Anjum Ali Saiyad is a London blogger focusing on life in lockdown and how we’re living with COVID-19. In this blog he’s looking at commonly asked questions about the novel coronavirus…
COVID-19 continues to dominate global headlines as the virus continues to spread. Local lockdowns are in force in many countries, with Governments constantly trying new measures to slow the pandemic and protect as many lives as possible.
According to the latest figures, there have been 1.13 million deaths from COVID-19 worldwide. Currently, the world is grappling with more than 41.2 million cases with some of the hardest hit countries including the United States, the UK and Brazil. And as the UK is put under local restrictions according to the severity of the spread, let’s step back and look at the basics.
Common novel coronavirus questions and answers
Q: Coronavirus and COVID-19 – what’s the difference?
There are many coronaviruses circulating among us all the time. They cause mild illnesses such as the common cold or other respiratory tract infections. The difference with COVID-19 is that it’s a new coronavirus that had never previously been seen in humans.
On 11 Feb 2020 the World Health Organisation (WHO) gave the virus its official name. Here’s how it breaks down. CO stands for ‘corona’, VI for ‘virus’ and D for ‘disease. Before its official name of COVID-19, this illness was referred to as 2019-nCoV or the 2019 novel coronavirus.
Q: How can you catch COVID-19?
The virus that gives us COVID-19 spreads easily between people who are in close proximity to each other. This is the reason for social distancing and the urgent need for people to stay six feet apart.
COVID-19 spreads through an infected person sneezing, talking, breathing, singing or talking. Respiratory droplets are released by the infected person and are then inhaled by someone else. Inhaling infected droplets is the main reason for the fast spread of the virus. However, you can catch it from touching an infected surface or object too.
Q: How at risk are you from developing a serious illness?
People who have underlying health conditions (such as lung or heart disease), chronic conditions like asthma and diabetes and a poor immune system are more at risk of developing a serious illness. Older people are also at a higher risk of developing complications and suffering from what is now called ‘long COVID’. This is where people who previously appeared to recover from their bout of COVID-19 suffer from prolonged complications.
Q: How can you protect yourself?
We know roughly how the virus spreads and we know that simple steps are the best way of protecting ourselves and other people. Although there are a number of vaccine programmes underway around the world, there is no vaccine to prevent COVID-19. And it is unlikely there will be for the foreseeable future. This means that the best way to stay safe is to not allow yourself to be exposed to the virus that causes COVID-19. Here’s what to do:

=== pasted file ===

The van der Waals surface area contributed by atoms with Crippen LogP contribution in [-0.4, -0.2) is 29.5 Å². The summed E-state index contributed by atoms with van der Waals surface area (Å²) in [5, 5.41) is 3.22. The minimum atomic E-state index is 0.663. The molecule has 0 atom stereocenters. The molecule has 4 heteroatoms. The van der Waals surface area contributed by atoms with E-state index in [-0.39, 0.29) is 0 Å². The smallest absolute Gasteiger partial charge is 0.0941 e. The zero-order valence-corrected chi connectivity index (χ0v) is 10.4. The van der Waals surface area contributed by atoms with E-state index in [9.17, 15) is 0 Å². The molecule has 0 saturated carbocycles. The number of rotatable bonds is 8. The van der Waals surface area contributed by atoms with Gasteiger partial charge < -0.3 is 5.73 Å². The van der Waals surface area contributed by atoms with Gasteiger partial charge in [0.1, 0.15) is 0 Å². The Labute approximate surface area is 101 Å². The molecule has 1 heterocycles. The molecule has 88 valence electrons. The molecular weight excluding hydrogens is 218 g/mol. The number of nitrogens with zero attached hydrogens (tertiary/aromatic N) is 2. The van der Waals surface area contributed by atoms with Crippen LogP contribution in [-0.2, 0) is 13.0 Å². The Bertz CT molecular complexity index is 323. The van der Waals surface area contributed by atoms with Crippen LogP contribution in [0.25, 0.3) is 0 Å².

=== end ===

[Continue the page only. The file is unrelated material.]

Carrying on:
- Always stay at least six feet apart from people you do not live with
- Wear a mask in all public enclosed spaces, such as shops, restaurants and pubs – this is now law in the UK
- Wash your hands thoroughly and regularly
- Use hand sanitiser that contains 70% alcohol regularly
- Cover your mouth if you cough or sneeze and immediately dispose of tissues
- Disinfect and clean frequently touched surfaces regularly
- Monitor your own health by taking your temperature regularly
- Keep an eye on the tell-tale symptoms of COVID-19: loss of taste, high temperature, cough, breathlessness and other symptoms
- Get a flu vaccine – this will take the pressure off the NHS during the winter and reduce the risk of getting other respiratory infections
Q: What if you do get COVID-19?
You may find that your symptoms are relatively mild if you contract COVID-19. The most important step to take is to isolate yourself from other people to minimise the chance of spreading it further. Of course, if you get severe symptoms you must contact emergency services immediately. Find out from the UK Government website exactly what to do if you get COVID-19.
Q: When will the pandemic end?
The current pandemic is unlike any other the world has dealt with in living memory. Looking back at other pandemics, we can predict the likelihood of this one dying out, but we will likely be living with COVID-19 forever.
The WHO has said that they hope the pandemic lasts less than two years, so that would take us to the beginning of 2022. The Prime Minister has just announced new coronavirus rules for the UK that may be in place for another six months. And according to Dr Fauci (the former White House coronavirus advisor), there are three things that need to happen before the pandemic is over:
- Effective public health measures everywhere around the world.
- A degree of global herd immunity.
- A successful vaccine.
Experts believe that the virus is unlikely to ever be eradicated, but the acute phase of the pandemic will as long as there is a concerted global effort. Billionaire philanthropist Bill Gates says that he thinks the pandemic will come out of its acute phase by the end of 2021, but millions more will be infected and die by then. He also warns that pandemics of this nature are likely to become much more frequent unless far more is done to tackle the problem.